For many company car drivers, the new year is unlikely to bring cheer in the form of a new car.
Short-term decisions to postpone replacement programmes at the start of the recession have, in many cases, become company policy, with the industry typically extending vehicle life from three years/60,000 miles to four years/80,000 miles.
It is not an exact science and there are a multitude of variations among fleets, but the general consensus seems to be that longer replacement periods provide the efficiencies needed in the current economic climate.
According to Graham Hine, transport manager at the University of Warwick, there are two key reasons for considering longer vehicle lifecycles.
He says: “The lifecycle for cars is driven by our essential user-only car policy. During the past two years we have adopted a policy of extending contracts from three years to four years.
“This policy was introduced for two reasons. Firstly, to reduce costs by paying a reduced monthly rental as we contract hire our vehicles.
"Secondly, we were able to defer (albeit for just 12 months) paying higher monthly contract hire rates for a comparative vehicle.
“It is noticeable that since the credit crisis contract hire rates are much higher for benchmark cars.
“Consequently we have had to review the allowances for our user-chooser company car policy.”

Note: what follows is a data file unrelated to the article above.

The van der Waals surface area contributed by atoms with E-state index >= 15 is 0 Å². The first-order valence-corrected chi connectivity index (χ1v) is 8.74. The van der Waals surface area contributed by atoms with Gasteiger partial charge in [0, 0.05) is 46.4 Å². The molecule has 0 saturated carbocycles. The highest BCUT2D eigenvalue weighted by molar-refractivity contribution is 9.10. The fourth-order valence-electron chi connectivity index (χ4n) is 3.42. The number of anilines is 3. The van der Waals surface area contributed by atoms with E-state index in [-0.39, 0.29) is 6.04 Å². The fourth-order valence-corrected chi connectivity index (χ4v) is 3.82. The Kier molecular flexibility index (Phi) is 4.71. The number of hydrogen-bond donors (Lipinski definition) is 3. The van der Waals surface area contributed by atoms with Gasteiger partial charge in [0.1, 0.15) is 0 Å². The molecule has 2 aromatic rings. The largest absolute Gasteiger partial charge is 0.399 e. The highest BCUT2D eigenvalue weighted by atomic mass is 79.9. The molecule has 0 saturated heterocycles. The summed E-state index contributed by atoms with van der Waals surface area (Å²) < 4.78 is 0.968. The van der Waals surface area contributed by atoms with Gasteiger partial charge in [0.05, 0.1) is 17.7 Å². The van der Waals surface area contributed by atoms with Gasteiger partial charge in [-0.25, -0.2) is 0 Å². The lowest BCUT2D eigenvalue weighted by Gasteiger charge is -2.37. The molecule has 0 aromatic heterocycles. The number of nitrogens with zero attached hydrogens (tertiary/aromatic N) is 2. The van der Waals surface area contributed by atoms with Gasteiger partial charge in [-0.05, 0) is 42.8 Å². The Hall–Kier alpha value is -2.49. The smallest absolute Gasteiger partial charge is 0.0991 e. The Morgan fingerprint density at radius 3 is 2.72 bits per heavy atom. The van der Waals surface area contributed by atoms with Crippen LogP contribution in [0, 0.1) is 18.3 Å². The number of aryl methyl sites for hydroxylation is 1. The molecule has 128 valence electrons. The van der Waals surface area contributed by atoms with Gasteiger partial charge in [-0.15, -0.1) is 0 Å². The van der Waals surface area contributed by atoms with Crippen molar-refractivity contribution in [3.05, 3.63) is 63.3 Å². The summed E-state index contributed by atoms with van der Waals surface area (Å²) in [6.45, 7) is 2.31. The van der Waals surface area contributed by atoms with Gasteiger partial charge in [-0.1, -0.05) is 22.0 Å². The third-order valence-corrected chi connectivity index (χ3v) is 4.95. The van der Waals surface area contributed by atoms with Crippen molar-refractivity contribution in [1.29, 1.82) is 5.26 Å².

His comments reflect the pressures being placed on many fleet departments, which have to find savings and efficiencies in the short-term, but also try to maintain them in the long-term.
Paula Maxwell, car fleet manager for the Longhurst Group, which operates 142 cars and six vans spread across the East Midlands, says: “We currently have a replacement cycle of four years.
“I did an analysis working out the costs if we decreased the cycle to three years through our contract hire agreement, which includes maintenance, but it worked out more expensive for us.
“A four-year cycle works well for our company and we don’t get any complaints from our drivers.”
According to John Kelly, fleet services, key solutions director at GE Capital, the majority of fleets now operate vehicles over this longer four-year cycle.
He says: “During the recession, a large proportion of fleets extended their replacement cycles beyond the traditional industry standard of three years and 60,000 miles because there was a strong financial imperative to cut costs in the short term, buy time in order to retrench in the medium term, and then re-examine fleet policies in detail before making a decision on how to move forwards in the longer term.
“Currently, 73% of our fleet is operating on a replacement cycle of between 42 and 48 months, a significantly higher proportion than the pre-recession three-year standard.”
However, although organisations such as the Longhurst Group and University of Warwick have successfully managed longer replacement cycles, fleets recognise they face a delicate balancing act to create a successful policy.